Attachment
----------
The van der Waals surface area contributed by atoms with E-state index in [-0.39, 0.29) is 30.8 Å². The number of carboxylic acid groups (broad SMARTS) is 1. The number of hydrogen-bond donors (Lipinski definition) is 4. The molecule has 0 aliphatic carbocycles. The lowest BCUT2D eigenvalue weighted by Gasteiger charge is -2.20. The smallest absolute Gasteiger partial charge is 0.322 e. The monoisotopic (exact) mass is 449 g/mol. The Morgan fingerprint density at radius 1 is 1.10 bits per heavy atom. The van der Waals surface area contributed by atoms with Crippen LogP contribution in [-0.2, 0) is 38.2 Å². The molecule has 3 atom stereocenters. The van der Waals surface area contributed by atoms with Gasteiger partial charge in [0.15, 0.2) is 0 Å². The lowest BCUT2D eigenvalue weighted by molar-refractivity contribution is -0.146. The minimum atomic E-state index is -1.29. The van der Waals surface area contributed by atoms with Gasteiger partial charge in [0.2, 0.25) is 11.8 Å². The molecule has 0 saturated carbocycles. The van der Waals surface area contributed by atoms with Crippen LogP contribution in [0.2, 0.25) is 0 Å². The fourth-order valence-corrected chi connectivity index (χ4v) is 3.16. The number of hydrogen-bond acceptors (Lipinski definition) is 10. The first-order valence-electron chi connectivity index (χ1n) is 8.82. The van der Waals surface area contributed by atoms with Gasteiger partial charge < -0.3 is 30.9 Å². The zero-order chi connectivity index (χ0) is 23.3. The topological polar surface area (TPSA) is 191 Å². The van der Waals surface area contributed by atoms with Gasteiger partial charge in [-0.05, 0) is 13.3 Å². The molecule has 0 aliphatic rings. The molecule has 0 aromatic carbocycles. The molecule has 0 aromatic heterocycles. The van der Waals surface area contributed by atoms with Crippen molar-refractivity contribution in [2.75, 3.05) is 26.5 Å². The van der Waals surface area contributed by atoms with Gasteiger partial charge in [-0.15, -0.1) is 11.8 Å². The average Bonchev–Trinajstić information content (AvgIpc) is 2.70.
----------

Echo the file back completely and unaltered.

The van der Waals surface area contributed by atoms with E-state index in [-0.39, 0.29) is 30.8 Å². The number of carboxylic acid groups (broad SMARTS) is 1. The number of hydrogen-bond donors (Lipinski definition) is 4. The molecule has 0 aliphatic carbocycles. The lowest BCUT2D eigenvalue weighted by Gasteiger charge is -2.20. The smallest absolute Gasteiger partial charge is 0.322 e. The monoisotopic (exact) mass is 449 g/mol. The Morgan fingerprint density at radius 1 is 1.10 bits per heavy atom. The van der Waals surface area contributed by atoms with Crippen LogP contribution in [-0.2, 0) is 38.2 Å². The molecule has 3 atom stereocenters. The van der Waals surface area contributed by atoms with Gasteiger partial charge in [0.15, 0.2) is 0 Å². The lowest BCUT2D eigenvalue weighted by molar-refractivity contribution is -0.146. The minimum atomic E-state index is -1.29. The van der Waals surface area contributed by atoms with Gasteiger partial charge in [0.2, 0.25) is 11.8 Å². The molecule has 0 saturated carbocycles. The van der Waals surface area contributed by atoms with Crippen LogP contribution in [0.2, 0.25) is 0 Å². The fourth-order valence-corrected chi connectivity index (χ4v) is 3.16. The number of hydrogen-bond acceptors (Lipinski definition) is 10. The first-order valence-electron chi connectivity index (χ1n) is 8.82. The van der Waals surface area contributed by atoms with Gasteiger partial charge < -0.3 is 30.9 Å². The zero-order chi connectivity index (χ0) is 23.3. The topological polar surface area (TPSA) is 191 Å². The van der Waals surface area contributed by atoms with Gasteiger partial charge in [-0.05, 0) is 13.3 Å². The molecule has 0 aliphatic rings. The molecule has 0 aromatic carbocycles. The molecule has 0 aromatic heterocycles. The van der Waals surface area contributed by atoms with Crippen molar-refractivity contribution in [2.75, 3.05) is 26.5 Å². The van der Waals surface area contributed by atoms with Gasteiger partial charge in [-0.15, -0.1) is 11.8 Å². The average Bonchev–Trinajstić information content (AvgIpc) is 2.70.